The recommended vaccination schedule for travellers is three doses at 0, 7 and 30 days(22,23) . The use of a 0, 7 and 14 day schedule provides seroconversion rates similar to those associated with the longer schedule, but the serologic titres are lower and may decline more quickly. No definitive recommendation can be made regarding the timing of booster doses of JEVacc in travellers, but a 3 year booster interval is generally suggested in Canada(22) . Among travellers from nonendemic areas, two doses of vaccine at 0 and 7 days will seroconvert about 70% to 80% of vaccinees(24) with seroconversion occurring within 10 or so days after the second dose; seroconversion rates after two doses may be higher among persons from JE endemic areas, presumably because of exposure to JE and other fl aviviruses(5) .

Adverse events
Mild adverse events occur in about 20% of vaccinees(23) . However, in the late 1980s and early 1990s concerns were raised in Canada(25) and elsewhere regarding delayed hypersensitivity reactions (DHRs) to JEVacc, principally urticaria and angioedema; such reactions are not considered“immediate or Type 1 allergic reactions” (and, hence, are not associated with anaphylaxis). There is no accepted specific etiology for these DHRs. No deaths have been reported as a result of a DHR to JEVacc, though some patients have required hospitalization. A previous allergic reaction (e.g. urticaria, rhinitis, asthma) has been documented as a risk factor for JEVacc-associated DHRs(26,27) . The occurrence of mild adverse events does not predict the occurrence of DHRs. The estimated risk of a DHR after receipt of JEVacc has varied markedly from 0.0008% to 0.27% (Table 2). Since the early 1990s the rate of JEVacc-associated DHRs has noticeably decreased(28,29) . The risk of DHRs also may vary by dose(29) , i.e. the second dose (about 60% of all DHRs) more than the fi rst dose (about 30% of all DHRs) more than the third dose/revaccination (about 10% of DHRs).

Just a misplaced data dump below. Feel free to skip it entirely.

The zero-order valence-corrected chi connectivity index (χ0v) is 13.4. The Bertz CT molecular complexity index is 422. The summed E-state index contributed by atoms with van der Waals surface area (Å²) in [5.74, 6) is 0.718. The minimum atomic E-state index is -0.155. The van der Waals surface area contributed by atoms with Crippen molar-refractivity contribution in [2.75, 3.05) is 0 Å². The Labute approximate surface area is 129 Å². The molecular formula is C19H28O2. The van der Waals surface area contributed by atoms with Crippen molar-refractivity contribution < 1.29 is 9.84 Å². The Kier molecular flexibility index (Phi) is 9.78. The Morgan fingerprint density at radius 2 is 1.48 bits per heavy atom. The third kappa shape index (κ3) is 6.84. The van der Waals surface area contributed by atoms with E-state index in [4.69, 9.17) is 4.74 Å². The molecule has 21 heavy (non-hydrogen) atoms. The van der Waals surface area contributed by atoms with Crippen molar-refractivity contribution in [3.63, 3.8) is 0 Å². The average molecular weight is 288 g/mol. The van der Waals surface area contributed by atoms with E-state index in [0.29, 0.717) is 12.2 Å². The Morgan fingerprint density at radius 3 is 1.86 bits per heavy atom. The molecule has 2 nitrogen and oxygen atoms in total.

There has not been a demonstrated causal link between “acute disseminated encephalomyelitis” and receipt of JEVacc (such concern led to the discontinuation of the routine childhood use of mouse-derived inactivated JEVacc in Japan in 2005)(32) .

Table 2. Reported rates of delayed hypersensitivity reactions (DHRs) after Japanese encephalitis vaccination from various published studies

Country Years Doses given DHR rate (percentage) Reference no.
United States 1993-1998 813,822* 0.006
(high: 1993/0.02)
Denmark 1983-1995 350,295* 0.02
(high: 1992/0.09)
US military in Okinawa Early 1990s 36,850 0.1 26
Japan 1996-1998 9.4 million† 0.0008 28
Australia Jan. 1990-May 1992 4,500† 0.27 30
United Kingdom Early 1990s‡ Not stated 0.6
(95% CI: 0.1-2.3)
*Distributed doses (assumed to approximate number of doses administered)
‡Not specifi cally stated in the reference but inferred by the date of publication
CI = confi dence interval


1* The manufacturer of JE-VAX® has ceased production of this vaccine. The distributor in Canada, Sanofi Pasteur Limited, has announced that the remaining JE-VAX® stockpile in Canada will be allocated to travel clinics based on previous usage rates of vaccine until the remaining stock is depleted. In light of this situation, the Public Health Agency of Canada is actively exploring alternatives for continued access to an effective JE vaccine.

Adverse events: precautions

Concern about DHRs has led to the recommendation that vaccinees remain close to medical care for the 10 days after each dose of JE vaccine(22) . The delay between immunization and onset of the DHR is < 6 days in 80% to 90% of DHRs (median: 2 days). However, in a small minority of DHRs delays between 10 and 14 days have been reported. Delays are longer for the second than for the fi rst dose.

CATMAT recommendations